AM/FM/CW RF Power Amplifier
for the HF 10 or 11 meterband (28Mc/27Mc)
RE-PA5HF10 and RE-PA7HF10

prototype
By Guy, de ON6MU

About the 10-meterband HF amplifiers RE-PA5HF10

This project and your efforts will provide you with a 0.5 watt input to 5 watt output. The linear amplifiers are ment for use with QRP CW/FM/AM transmitters on the 10meter amateur band (but can also be tuned for 27Mc) can be powered from a 12 volt DC supply. The design is a good balance between output power, physical size. The completed amplifier will reward the builder with a clean, more powerful output signal for a QRP rig when radio conditions become marginal. The first project uses a "classic" RF transistor. The second project uses a MOSFET and can deliver 7 watts.

Bias
Power amplifiers used in base stations require biasing for proper RF performance on SSB. The first design doesn't use it as it is designed for carrier modulation modes (like AM,FM,CW). It can be used for SSB, but the modulation won't be clean and smooth. It will sound a bit like those Zetagi amps. The second design (RE-PA7HF10) does use proper BIAS applied to Q1 to have clean proper and correct SSB modulation using this amplifier.

Filter
RF purity and harmonic suppression is done here. Also allowing the transistor to be coupled to the antenna system through antenna impedance matching circuitry (C5,6,7 and L2). Care is taken at this stage so that no harmonic frequency is generated which will cause interference in adjacent band (splatter) on other bands. This 3-element L-type bandpass filter circuit cleans out any remaining harmonic signals.
To allow maximum filtering of the 2th harmonic (56Mc) we could add a parallel LC blocking filter tuned to 56Mc. For 27Mc we need a 54Mc blocking filter.
For 28Mc add in series with the output a coil L=5turns, 0.9mm, 7mm inside diameter and parallel on this coil a 47pF capacitor (or use a trimmer of 60pF to allow peaking the filter to the band you want to use).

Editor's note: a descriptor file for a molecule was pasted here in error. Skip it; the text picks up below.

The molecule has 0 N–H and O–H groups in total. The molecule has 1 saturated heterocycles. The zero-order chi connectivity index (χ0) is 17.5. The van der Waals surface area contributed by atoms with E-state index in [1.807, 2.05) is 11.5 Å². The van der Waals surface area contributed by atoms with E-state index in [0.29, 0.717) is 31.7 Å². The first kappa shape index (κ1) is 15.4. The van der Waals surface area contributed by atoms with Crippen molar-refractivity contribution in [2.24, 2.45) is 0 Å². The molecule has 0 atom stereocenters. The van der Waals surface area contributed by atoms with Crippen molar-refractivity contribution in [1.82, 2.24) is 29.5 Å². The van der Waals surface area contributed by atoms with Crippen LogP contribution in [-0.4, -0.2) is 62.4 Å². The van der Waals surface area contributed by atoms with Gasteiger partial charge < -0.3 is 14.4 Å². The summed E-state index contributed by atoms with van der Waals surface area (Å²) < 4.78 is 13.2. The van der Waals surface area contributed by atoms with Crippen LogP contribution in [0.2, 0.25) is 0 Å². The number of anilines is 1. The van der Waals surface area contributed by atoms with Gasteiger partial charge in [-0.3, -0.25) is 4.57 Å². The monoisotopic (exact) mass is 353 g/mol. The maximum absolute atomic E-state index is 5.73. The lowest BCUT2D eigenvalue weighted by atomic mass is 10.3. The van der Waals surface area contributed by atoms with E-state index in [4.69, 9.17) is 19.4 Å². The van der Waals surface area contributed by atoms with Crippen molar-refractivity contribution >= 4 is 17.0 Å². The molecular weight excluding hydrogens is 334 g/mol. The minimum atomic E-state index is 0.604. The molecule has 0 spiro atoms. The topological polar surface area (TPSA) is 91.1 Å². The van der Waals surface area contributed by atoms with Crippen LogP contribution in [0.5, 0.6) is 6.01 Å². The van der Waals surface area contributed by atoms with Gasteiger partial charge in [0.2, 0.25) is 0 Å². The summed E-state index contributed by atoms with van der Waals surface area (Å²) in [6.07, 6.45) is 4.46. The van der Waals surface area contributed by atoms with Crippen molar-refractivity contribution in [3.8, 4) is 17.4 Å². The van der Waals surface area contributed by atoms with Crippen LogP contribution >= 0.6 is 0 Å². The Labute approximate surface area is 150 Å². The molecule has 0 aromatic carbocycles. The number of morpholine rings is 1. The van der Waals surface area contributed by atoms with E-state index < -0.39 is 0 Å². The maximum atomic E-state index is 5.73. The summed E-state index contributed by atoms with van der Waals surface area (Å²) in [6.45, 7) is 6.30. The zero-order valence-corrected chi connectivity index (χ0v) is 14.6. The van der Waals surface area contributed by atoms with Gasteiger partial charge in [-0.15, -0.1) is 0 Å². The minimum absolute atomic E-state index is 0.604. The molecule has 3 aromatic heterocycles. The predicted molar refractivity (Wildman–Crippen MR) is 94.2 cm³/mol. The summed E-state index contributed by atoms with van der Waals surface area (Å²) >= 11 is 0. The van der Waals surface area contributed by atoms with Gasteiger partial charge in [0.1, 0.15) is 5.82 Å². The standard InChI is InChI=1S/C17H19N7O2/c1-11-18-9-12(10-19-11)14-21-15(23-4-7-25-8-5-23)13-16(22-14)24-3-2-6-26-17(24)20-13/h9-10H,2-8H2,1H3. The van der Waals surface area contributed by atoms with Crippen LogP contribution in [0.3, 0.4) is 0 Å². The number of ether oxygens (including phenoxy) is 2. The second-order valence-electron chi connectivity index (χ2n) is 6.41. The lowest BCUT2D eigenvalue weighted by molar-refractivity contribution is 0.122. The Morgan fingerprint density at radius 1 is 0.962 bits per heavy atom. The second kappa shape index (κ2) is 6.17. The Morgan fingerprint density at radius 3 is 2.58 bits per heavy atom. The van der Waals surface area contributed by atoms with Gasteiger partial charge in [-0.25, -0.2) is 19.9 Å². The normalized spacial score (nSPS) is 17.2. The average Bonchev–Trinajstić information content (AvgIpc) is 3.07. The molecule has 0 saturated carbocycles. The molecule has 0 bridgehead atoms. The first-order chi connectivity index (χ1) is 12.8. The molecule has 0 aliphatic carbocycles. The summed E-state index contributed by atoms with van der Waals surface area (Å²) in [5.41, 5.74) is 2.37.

Housing/shielding
The whole circuit needs to be mounted in an all-metal/aluminum case. If you're unable to obtain an all-metal case, then use a roll of self-sticking aluminum tape (available from your hardware store) or PVC box painted with graphite paint. Just make sure that all individual pieces of aluminum-tape (or the graphite paint) are conducting with each other. Works fine.
I made this amplifier on a board of only 6cm x 4cm including the heatsink!

RE-PA5HF10: 10-meterband Amplifier settings

Connect a 50 Ohm dummyload and a powermeter on the output.
Connect a SWR-meter between the input of the amp and your transmitter (be sure the transmitter is set to low power +/-500mW and set to your desired centre frequency).
Set C2 and C5 to the middle. After carefully mounting all parts and using as short as possible connections between the parts, gently add voltage to the amplifier while checking the current. The only current you should see is a the liddle idle current of Q1. Increase the voltage to 12 volts. Check current again. It should (at this stage) be lower then +/- 2mA.